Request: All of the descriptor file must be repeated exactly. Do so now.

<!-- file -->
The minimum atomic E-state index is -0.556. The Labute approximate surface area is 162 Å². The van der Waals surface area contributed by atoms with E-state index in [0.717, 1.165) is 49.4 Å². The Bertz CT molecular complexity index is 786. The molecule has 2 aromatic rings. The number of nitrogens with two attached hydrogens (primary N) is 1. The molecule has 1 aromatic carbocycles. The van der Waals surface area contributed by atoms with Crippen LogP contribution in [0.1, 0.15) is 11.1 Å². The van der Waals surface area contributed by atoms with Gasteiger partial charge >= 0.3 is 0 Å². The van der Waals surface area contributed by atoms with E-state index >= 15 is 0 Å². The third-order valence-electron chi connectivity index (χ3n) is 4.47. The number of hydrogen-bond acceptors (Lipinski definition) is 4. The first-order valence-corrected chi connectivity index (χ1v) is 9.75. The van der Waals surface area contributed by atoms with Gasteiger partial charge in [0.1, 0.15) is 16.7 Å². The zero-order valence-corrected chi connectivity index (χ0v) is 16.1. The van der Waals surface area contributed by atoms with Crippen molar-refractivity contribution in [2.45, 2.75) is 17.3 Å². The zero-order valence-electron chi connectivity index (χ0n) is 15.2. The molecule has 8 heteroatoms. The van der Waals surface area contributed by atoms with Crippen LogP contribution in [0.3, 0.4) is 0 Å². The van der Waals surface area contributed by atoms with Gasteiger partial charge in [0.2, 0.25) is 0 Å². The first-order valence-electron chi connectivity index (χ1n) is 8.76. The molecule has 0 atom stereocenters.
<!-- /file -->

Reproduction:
The minimum atomic E-state index is -0.556. The Labute approximate surface area is 162 Å². The van der Waals surface area contributed by atoms with E-state index in [0.717, 1.165) is 49.4 Å². The Bertz CT molecular complexity index is 786. The molecule has 2 aromatic rings. The number of nitrogens with two attached hydrogens (primary N) is 1. The molecule has 1 aromatic carbocycles. The van der Waals surface area contributed by atoms with Crippen LogP contribution in [0.1, 0.15) is 11.1 Å². The van der Waals surface area contributed by atoms with Gasteiger partial charge >= 0.3 is 0 Å². The van der Waals surface area contributed by atoms with E-state index >= 15 is 0 Å². The third-order valence-electron chi connectivity index (χ3n) is 4.47. The number of hydrogen-bond acceptors (Lipinski definition) is 4. The first-order valence-corrected chi connectivity index (χ1v) is 9.75. The van der Waals surface area contributed by atoms with Gasteiger partial charge in [0.1, 0.15) is 16.7 Å². The zero-order valence-corrected chi connectivity index (χ0v) is 16.1. The van der Waals surface area contributed by atoms with Crippen molar-refractivity contribution in [2.45, 2.75) is 17.3 Å². The zero-order valence-electron chi connectivity index (χ0n) is 15.2. The molecule has 8 heteroatoms. The van der Waals surface area contributed by atoms with Crippen LogP contribution in [0.3, 0.4) is 0 Å². The van der Waals surface area contributed by atoms with Gasteiger partial charge in [0.2, 0.25) is 0 Å². The first-order valence-electron chi connectivity index (χ1n) is 8.76. The molecule has 0 atom stereocenters.